Let's look at her thesis: 'Due to his supportive family, influential mentors and firm desire to succeed, Just'n Beeber is undoubtedly the most influential artist of the last decade.'
This one sentence provides readers with a wealth of information. What is Connie arguing? She'll use her research to make the case that Just'n Beeber is the most influential artist of the last decade. Readers will most likely know that Just'n Beeber is successful, but an opponent could easily take issue with identifying 'the Beebs' as the most influential artist of the past ten years. We know her thesis is arguable and not simply setting up a report on the artist.
Body Paragraph Content
How is she going to prove her argument? Here is where the body paragraphs come into play. Connie will identify quality information to support each of her claims identified in the thesis. In the order she laid out, Connie will devote one paragraph to the support Just'n receives from his family, one paragraph to the influence his mentors have in the industry and one paragraph on the importance of his desire to succeed.
When considering the evidence to incorporate in her argument, it's important for Connie to stick with a variety of quality, up-to-date information from reliable sources. Databases, validated educational websites and official music industry publications are all examples of reliable sources. Simply trolling the 'I Love Beeber' chat room for unconfirmed rumors posted by her BFF, Jane, doesn't give Connie's argument much authority and leads to an unreliable essay full of holes.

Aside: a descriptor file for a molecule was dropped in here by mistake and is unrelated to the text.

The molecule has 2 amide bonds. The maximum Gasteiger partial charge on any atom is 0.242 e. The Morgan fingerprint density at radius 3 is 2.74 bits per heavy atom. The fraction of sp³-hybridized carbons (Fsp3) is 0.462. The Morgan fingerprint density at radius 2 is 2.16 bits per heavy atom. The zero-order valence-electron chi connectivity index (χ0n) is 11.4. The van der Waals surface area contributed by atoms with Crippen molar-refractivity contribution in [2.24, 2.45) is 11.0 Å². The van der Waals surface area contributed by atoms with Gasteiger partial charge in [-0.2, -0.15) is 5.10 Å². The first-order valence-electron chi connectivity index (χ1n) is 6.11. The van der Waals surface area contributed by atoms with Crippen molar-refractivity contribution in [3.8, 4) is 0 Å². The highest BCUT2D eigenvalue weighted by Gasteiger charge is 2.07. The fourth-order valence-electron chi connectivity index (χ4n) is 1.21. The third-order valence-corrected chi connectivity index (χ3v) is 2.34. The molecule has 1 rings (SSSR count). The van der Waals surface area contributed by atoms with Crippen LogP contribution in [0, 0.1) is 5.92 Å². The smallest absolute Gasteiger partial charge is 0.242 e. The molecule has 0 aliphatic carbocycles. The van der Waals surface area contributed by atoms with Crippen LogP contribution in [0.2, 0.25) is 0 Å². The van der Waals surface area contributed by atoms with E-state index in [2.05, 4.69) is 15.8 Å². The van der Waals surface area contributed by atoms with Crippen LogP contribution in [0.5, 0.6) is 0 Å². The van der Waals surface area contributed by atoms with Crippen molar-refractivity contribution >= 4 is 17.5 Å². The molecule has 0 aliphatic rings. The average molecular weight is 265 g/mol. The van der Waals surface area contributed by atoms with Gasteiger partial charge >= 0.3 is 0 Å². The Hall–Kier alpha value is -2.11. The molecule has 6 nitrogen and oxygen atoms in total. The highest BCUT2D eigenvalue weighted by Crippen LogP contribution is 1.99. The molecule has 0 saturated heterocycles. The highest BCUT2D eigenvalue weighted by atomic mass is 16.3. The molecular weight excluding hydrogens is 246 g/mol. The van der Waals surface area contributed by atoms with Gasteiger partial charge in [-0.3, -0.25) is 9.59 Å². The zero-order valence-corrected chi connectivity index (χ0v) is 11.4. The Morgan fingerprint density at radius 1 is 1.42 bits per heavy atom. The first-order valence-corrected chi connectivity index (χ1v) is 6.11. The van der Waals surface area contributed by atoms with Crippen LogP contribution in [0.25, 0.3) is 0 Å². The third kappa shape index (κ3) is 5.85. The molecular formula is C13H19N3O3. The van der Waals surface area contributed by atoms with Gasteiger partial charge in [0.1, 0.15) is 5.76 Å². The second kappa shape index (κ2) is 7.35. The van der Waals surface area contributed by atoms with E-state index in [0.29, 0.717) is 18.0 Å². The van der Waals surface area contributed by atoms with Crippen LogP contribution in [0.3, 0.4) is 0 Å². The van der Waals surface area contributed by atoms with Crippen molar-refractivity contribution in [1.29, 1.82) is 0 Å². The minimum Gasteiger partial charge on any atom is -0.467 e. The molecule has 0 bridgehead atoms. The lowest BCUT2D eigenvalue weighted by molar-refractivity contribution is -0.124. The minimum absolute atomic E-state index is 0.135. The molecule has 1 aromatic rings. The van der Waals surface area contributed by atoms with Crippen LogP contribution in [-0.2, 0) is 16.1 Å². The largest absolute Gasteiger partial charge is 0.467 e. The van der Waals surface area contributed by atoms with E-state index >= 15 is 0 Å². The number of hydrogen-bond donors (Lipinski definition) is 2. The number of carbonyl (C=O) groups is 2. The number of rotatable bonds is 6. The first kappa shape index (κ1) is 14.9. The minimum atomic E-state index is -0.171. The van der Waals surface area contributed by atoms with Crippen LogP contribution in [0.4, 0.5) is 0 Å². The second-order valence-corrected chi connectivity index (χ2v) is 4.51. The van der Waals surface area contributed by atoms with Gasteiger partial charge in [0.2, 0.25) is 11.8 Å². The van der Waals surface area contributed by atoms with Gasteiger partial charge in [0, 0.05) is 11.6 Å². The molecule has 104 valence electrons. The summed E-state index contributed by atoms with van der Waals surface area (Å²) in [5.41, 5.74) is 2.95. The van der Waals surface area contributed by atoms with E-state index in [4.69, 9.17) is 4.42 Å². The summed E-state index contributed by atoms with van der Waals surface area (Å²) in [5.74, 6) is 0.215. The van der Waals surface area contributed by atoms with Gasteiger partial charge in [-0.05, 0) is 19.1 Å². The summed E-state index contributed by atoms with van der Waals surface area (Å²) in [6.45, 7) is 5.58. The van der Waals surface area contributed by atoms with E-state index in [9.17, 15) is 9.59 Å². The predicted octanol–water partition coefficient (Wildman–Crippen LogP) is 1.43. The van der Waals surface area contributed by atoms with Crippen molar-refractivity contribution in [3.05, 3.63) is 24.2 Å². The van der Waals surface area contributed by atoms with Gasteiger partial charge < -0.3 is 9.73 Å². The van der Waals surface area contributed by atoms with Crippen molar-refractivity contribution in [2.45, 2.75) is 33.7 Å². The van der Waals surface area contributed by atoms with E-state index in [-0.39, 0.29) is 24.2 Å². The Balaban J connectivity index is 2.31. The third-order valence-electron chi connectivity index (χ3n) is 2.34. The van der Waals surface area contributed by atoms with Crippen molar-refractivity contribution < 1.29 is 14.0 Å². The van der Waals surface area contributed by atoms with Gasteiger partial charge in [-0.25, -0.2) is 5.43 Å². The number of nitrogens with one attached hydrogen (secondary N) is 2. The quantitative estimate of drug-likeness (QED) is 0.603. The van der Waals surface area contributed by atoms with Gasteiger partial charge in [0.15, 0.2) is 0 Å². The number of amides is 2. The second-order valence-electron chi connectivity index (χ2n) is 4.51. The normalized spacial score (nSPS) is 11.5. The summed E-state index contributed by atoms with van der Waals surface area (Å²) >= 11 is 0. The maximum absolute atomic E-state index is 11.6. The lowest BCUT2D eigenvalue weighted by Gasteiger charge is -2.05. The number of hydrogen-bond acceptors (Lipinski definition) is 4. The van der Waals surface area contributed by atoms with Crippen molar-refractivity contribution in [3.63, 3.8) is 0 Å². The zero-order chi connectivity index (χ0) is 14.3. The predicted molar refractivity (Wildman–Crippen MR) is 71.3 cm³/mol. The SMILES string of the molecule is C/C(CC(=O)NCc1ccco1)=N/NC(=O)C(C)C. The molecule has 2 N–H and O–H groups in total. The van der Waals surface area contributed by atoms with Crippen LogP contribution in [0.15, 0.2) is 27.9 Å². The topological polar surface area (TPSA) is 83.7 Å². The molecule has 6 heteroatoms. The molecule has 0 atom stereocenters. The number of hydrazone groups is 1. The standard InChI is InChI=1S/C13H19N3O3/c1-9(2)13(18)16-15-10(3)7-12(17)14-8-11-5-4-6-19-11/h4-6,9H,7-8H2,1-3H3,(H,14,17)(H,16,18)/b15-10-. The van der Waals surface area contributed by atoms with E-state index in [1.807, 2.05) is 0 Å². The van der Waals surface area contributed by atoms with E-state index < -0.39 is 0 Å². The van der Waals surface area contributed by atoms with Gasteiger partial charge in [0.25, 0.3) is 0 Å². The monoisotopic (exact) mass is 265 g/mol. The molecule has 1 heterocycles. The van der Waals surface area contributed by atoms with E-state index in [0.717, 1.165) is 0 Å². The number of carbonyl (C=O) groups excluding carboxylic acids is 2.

It's also important that as Connie drafts each of her body paragraphs, she stays focused on the topic of each particular paragraph and does not confuse her readers with unrelated information. For example, a personal opinion on how much Connie loves Just'n or his rumored break-up with Celina Gomez has nothing to do with the importance of his influential mentors and has no business winding up in that body paragraph. In fact, as a general rule of thumb, personal statements on the subject of her essay like 'I think' or 'I feel' really have no place in a formal essay anyway. Connie needs to be sure each paragraph previews the specific argument in a topic sentence, and remains focused on the argument throughout. While crafting each sentence of her essay, Connie should ask herself if the information she is about to provide helps prove the argument of the paragraph and if it ultimately serves to support her thesis as a whole.